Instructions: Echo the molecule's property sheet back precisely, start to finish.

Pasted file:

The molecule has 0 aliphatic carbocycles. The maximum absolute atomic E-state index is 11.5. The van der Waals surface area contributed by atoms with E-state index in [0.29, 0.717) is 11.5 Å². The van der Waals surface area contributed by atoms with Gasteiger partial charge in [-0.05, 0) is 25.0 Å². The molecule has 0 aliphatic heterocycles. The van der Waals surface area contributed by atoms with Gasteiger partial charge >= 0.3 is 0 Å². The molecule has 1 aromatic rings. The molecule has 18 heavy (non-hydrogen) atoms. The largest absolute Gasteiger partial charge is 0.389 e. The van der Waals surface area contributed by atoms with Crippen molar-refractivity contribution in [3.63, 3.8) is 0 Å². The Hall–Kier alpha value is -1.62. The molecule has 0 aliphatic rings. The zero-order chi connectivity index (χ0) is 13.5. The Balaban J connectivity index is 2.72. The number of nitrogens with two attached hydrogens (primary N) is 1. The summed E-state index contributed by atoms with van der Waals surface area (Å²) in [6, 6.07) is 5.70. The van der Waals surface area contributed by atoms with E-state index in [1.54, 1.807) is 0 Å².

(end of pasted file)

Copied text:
The molecule has 0 aliphatic carbocycles. The maximum absolute atomic E-state index is 11.5. The van der Waals surface area contributed by atoms with E-state index in [0.29, 0.717) is 11.5 Å². The van der Waals surface area contributed by atoms with Gasteiger partial charge in [-0.05, 0) is 25.0 Å². The molecule has 0 aliphatic heterocycles. The van der Waals surface area contributed by atoms with Gasteiger partial charge >= 0.3 is 0 Å². The molecule has 1 aromatic rings. The molecule has 18 heavy (non-hydrogen) atoms. The largest absolute Gasteiger partial charge is 0.389 e. The van der Waals surface area contributed by atoms with Crippen molar-refractivity contribution in [3.63, 3.8) is 0 Å². The Hall–Kier alpha value is -1.62. The molecule has 0 aliphatic rings. The zero-order chi connectivity index (χ0) is 13.5. The Balaban J connectivity index is 2.72. The number of nitrogens with two attached hydrogens (primary N) is 1. The summed E-state index contributed by atoms with van der Waals surface area (Å²) in [6, 6.07) is 5.70. The van der Waals surface area contributed by atoms with E-state index in [1.54, 1.807) is 0 Å².